If you have the raw material on one side and the finished material buyer on the other, then you have a business awaiting proper equipment in the middle.   If you lack the input material or the market accesss then youre barking up the hobby tree of wasted time and money.  Thats fine if you have the time and money.

For example.. Plenty of people on FF sell bundled firewood.. Some people sell thousands of bundles, not that far from me either.  Wrappers cost a few grand and thankfully i dabbled before buying one.  

I was just barely able to sell 30 nice quality hand wrapped bundles at wholesale price to 3 gas stations.  They didnt sell, even during a perfect weather 4th of july.   So ive got the material .. But theres no need for the machine as there is no market.  I dont need any more tax deductions.. I need more income to deduct them against.

Do your market research too if making money is the plan.
Yeahhhhhhhhhhh... dunno if I agree or not Mike.
I can't argue with what you're saying as a sound, low risk approach to business. Thats the traditional way of looking at it - secure a resource, find a market, then put the bits in the middle to make it all work.
But I dont know if its always the smartest course. Good lumber always sells in my experience. And the only way to find a ready made market/customer base is to buy out an existing operation... regular buyers of finished material already have a supply chain for the most part and breaking into that can be difficult and/or only achieved by undercutting the market.
My thought is that sometimes you got to stick your neck out, and take the resource you can get and turn it into a product... and then make a market for it. The only people interested in trees are sawmillers... you got to turn them into boards or slabs to appeal to a wider group. One of the biggest failings of small sawmillers - and I include me in this - is that we spend too much time making boards and not enough marketing them and wonder why we dont get sales, or the sales we get fail to garner the premium our product deserves. Some guys figure that out quick and some never do
Of course the problem with sticking your neck out is that sometimes you get it chopped off... and I've had that happen to me a time or two also. It's that whole risk vs reward thing, and yeah I've made a living out of sawmilling,  but I've learnt a lot of lessons the hard way too. That old never risk more then you can afford to lose thing shouldnt be forgotten ever. Its one thing to maybe have to get a day job to help pay off the sawmill thats sitting idle for a few months, its another to bet the house on it.
One thing I wouldnt do is compare the market for the products you might get out of OP's 42-50" logs with the firewood market. Those bigger slabs and wide boards tend to freight pretty well, and the market for them is often a long way from where the tree grew. Thats been one of my hard lessons: dont be trying to sell premium products in a broke regional economy. If you want good money for your good product you have to advertise it where the people who can afford to pay what you want live, and tack a bit extra on for the freight. I got one customer that sells mediocre tables at 20k a pop to the other end of the country while his highly skilled competitors are still starving to death trying to sell to their local market. The internet is your friend if you want it to be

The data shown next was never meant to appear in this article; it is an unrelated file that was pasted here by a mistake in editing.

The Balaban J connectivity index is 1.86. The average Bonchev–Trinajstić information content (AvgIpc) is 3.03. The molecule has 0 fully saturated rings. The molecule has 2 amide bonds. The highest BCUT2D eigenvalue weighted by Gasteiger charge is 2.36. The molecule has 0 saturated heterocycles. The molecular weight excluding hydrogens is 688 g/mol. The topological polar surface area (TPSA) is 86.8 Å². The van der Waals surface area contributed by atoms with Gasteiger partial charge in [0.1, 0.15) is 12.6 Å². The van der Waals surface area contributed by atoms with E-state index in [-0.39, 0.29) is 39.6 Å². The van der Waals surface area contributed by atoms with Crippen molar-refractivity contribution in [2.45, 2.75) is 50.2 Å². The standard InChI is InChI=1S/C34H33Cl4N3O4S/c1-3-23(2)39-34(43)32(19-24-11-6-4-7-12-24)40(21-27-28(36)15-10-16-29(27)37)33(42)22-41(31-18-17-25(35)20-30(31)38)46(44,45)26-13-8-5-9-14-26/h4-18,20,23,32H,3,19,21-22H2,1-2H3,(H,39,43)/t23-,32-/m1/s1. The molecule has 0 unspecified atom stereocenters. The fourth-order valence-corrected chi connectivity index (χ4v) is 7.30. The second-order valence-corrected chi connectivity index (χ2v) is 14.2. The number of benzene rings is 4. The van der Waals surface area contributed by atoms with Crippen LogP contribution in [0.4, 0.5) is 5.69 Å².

The quickest way to make a million dollars with a sawmill is to start with two million.

Offline mike_belben

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Re: New sawmill - Blade vs Bandsaw
« Reply #11 on: August 11, 2018, 10:39:15 PM »
I am with you LL cool Sawyer.  

Its a balancing act.  The more free time or money/security you have, the more you can dabble and recover from a loss or failure to launch without issue.  

If ya got 2 kids screaming at home and a 3 month overdue mortgage, risky business is just that, regardless of what type of venture. 

We all have to evaluate our individual resilience and do our best with the hand were dealt.  I hate to admit it but sometimes plain old luck plays a bigger role than we'd like too. If youre putting in 80hrs a week and losing money hand over fist its time to hang it up and move on.  BTDT. 
Revelation 3:20

Offline mad murdock

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Re: New sawmill - Blade vs Bandsaw
« Reply #12 on: August 12, 2018, 12:00:12 PM »
I chose the Turbosawmill ultralightweight Warrior powered by my Husqvarna 395 as I wanted ultra portability and versatility. The circle cut is way faster than a band and dust are always real straight. Working around a single beam of the Turbosawmill configuration is super easy. The biggest advantage to swing blade vs band IMO, is the ability to quartersqw a lot without ever moving the log. Once you are indexed to the mill head, you cut whatever you want with no need to move the log. I have cut logs well over 6í in dŪa with my mill. Swing blades are hard to get a feel for without seeing one live in color. If anyone is within an hours drive of you with one, go get a look at it and offer to off Bear a bit so you get a feel for it. You will be convinced. 
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Offline Runningalucas

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Re: New sawmill - Blade vs Bandsaw